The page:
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Criminal is a dull, pointless action movie that’s as uninspired and bland as its title.
When CIA agent Bill Pope (Ryan Reynolds) is killed in the line of duty, his memories are implanted into the mind of death-row inmate Jericho Stewart (Kevin Costner) as a last-ditch effort to complete Pope’s final mission. A hacker whose handle is The Dutchman (Michael Pitt) has something that, in the wrong hands, could lead to World War III – and Pope is the only one who knew where he is.
Criminal is riddled with plot holes that cannot even support its own basic premise. Apparently the CIA thinks that the best course of action when they lose an agent with crucial information is to immediately turn to experimental science that’s years away from human testing. Then, when the head scientist, Dr. Franks (Tommy Lee Jones) recommends the extremely volatile and unstable Jericho for the procedure, they just go with it.
It’s only after Jericho proves unhelpful and runs away that they decide to explore other options, like investigating the rather small area of London where they know for sure their target is, because it’s where Pope was last seen before he died.
That’s not even getting into the fact that Pope had an easy way of contacting his superiors right from the start, but did not give them the information they needed, even though he knew he was being followed and probably did not have a lot of time. Oh, and it turns out The Dutchman was hiding in a location that could easily be linked back to Pope, and thus should have been one of the first places anyone would look.
I guess it’s a little unreasonable to expect a well-thought out plot in a high-concept action movie. Suspension of disbelief and all that. However, Jericho Stewart makes for such an unlikable protagonist that the movie never earns my suspension of disbelief.
Jericho frequently bullies and endangers innocent people, kills cops and government officials that are just doing their jobs and refuses to cooperate even though his actions could lead to the deaths of thousands, if not millions of people. I cannot switch off my brain, ignore the idiot plot and go along for the ride when I don’t like who I’m riding with. Criminal tries to make us believe that the infusion of Pope’s memories are changing the violent convict for the better, but there’s little to no evidence to suggest that.
Eventually, Jericho goes to Pope’s home to meet his wife Jill (Gal Gadot) and daughter Emma (Lara Decaro). There’s some potential for powerful drama with this setup – a confused man, faced with feelings and memories he’s never had before, and a wife and daughter given a chance to connect with a lost loved one. They are strangers who know everything about each other.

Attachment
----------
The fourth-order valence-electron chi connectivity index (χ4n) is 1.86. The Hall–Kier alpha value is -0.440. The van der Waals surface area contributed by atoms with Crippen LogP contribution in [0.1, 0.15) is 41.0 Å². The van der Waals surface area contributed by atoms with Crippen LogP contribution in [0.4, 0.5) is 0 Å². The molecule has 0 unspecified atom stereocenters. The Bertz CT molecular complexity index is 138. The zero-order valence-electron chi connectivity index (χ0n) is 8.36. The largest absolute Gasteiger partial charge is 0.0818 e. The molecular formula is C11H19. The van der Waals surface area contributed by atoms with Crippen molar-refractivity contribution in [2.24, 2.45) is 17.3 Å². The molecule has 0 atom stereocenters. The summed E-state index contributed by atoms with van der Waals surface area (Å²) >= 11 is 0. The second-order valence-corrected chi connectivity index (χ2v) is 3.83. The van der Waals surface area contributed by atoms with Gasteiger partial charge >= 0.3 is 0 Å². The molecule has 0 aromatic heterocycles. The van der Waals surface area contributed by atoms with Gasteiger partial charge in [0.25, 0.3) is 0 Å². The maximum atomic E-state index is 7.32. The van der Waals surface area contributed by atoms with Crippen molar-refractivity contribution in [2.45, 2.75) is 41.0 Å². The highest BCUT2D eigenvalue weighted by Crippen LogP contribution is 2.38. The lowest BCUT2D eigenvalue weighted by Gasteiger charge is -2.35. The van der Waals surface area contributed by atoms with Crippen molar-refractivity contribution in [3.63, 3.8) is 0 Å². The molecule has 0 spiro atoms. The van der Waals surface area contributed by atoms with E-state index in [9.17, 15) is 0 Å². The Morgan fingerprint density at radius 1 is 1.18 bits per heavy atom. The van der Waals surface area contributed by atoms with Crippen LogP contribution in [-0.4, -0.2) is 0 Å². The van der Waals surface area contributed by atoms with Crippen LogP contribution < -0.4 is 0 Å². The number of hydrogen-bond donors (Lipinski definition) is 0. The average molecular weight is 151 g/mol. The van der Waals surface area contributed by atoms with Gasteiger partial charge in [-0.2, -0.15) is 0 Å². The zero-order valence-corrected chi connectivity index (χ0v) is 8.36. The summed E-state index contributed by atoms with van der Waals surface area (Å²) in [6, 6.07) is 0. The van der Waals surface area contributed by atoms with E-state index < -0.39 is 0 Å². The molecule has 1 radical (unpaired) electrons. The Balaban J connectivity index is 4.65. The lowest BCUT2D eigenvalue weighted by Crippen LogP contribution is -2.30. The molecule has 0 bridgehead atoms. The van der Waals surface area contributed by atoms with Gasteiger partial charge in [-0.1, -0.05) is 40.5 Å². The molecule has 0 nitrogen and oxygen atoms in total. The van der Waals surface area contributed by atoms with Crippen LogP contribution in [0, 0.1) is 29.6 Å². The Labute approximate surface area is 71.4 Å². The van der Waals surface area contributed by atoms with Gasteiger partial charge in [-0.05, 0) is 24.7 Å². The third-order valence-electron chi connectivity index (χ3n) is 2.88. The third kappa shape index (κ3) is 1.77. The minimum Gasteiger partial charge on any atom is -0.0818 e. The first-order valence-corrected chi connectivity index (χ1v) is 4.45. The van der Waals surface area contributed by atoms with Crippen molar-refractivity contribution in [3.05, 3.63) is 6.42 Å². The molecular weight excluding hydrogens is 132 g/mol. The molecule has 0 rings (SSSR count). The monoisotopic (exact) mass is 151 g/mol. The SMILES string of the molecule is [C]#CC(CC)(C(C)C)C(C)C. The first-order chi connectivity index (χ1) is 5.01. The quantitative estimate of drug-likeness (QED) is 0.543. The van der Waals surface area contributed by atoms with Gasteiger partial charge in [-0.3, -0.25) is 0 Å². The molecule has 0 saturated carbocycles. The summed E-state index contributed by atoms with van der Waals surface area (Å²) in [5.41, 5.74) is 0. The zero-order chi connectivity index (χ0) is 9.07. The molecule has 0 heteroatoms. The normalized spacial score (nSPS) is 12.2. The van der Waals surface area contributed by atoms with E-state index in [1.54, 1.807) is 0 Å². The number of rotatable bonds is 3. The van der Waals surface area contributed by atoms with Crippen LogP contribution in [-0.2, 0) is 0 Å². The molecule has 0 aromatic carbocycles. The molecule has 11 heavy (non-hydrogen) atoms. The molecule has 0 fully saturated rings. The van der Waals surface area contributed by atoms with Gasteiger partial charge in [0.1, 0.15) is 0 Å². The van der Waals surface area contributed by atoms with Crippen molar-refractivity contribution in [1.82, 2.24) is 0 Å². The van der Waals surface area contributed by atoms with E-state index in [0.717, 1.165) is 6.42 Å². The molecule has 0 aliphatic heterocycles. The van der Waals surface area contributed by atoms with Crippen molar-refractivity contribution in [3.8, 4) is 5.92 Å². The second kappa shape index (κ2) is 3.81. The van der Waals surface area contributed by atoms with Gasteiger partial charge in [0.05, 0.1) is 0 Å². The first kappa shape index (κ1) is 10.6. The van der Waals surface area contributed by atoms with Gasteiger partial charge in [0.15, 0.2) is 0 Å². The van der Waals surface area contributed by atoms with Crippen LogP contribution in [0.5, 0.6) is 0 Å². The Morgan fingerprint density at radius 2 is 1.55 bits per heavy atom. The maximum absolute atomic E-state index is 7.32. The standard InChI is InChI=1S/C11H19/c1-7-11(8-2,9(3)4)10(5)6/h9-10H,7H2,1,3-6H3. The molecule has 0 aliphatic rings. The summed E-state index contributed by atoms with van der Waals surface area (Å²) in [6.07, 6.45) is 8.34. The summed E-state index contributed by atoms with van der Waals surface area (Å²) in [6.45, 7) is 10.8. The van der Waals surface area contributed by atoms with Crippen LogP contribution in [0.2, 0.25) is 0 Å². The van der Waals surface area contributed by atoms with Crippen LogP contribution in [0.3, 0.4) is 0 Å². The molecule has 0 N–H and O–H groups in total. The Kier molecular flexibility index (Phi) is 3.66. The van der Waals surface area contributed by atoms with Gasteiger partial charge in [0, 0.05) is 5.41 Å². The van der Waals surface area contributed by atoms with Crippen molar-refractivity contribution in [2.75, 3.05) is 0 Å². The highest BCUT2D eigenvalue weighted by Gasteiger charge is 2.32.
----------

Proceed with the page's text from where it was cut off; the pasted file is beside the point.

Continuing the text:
Rather than tap into that interesting idea, Criminal goes for brute-force sentimentality. Emma almost immediately start treating Jericho like a father, kissing him goodnight on the cheek, even though she met him just hours ago. After Jericho shares some of Bill’s memories, Jill also starts trusting and helping him. It’s cheap, exploitative and only there to set up their inevitable kidnapping in the movie’s climax.
Xavier Heimdahl (Jordi Mollà) makes a lousy antagonist, one that spends all his time sitting behind a laptop and speechifying. He wants to tear down the world’s governments. That’s pretty much it. Although with the amount of control he has over computers, cameras and security systems, I have to wonder why he even needs The Dutchman’s universal key.
Criminal wastes its ensemble cast. Gary Oldman is on autopilot as Quaker Wells, the guy in charge of the mission, and he’s far from the only one. They are not bad performances, nor they are there interesting. Ryan Reynolds gets off easy, what with disappearing from the movie entirely after the opening.
For a lousy action movie, Criminal at least has the decency to have competent, well-shot action scenes. It’s hard to care what’s going on, but I was able to see it, which is more than I can say for a lot of bad action movies that overdo it with the shaky cam and the haphazard editing.
This is a mean-spirited, pointless movie that has nothing to offer to anyone. It’s watchable, but it wastes a great cast and a potentially interesting premise on stock characters and overused tropes. The only enjoyment I got from this was the hilarious scene of Kevin Costner trying to intimidate Tommy Lee Jones. It wasn’t meant to be funny, but it sure ended up that way.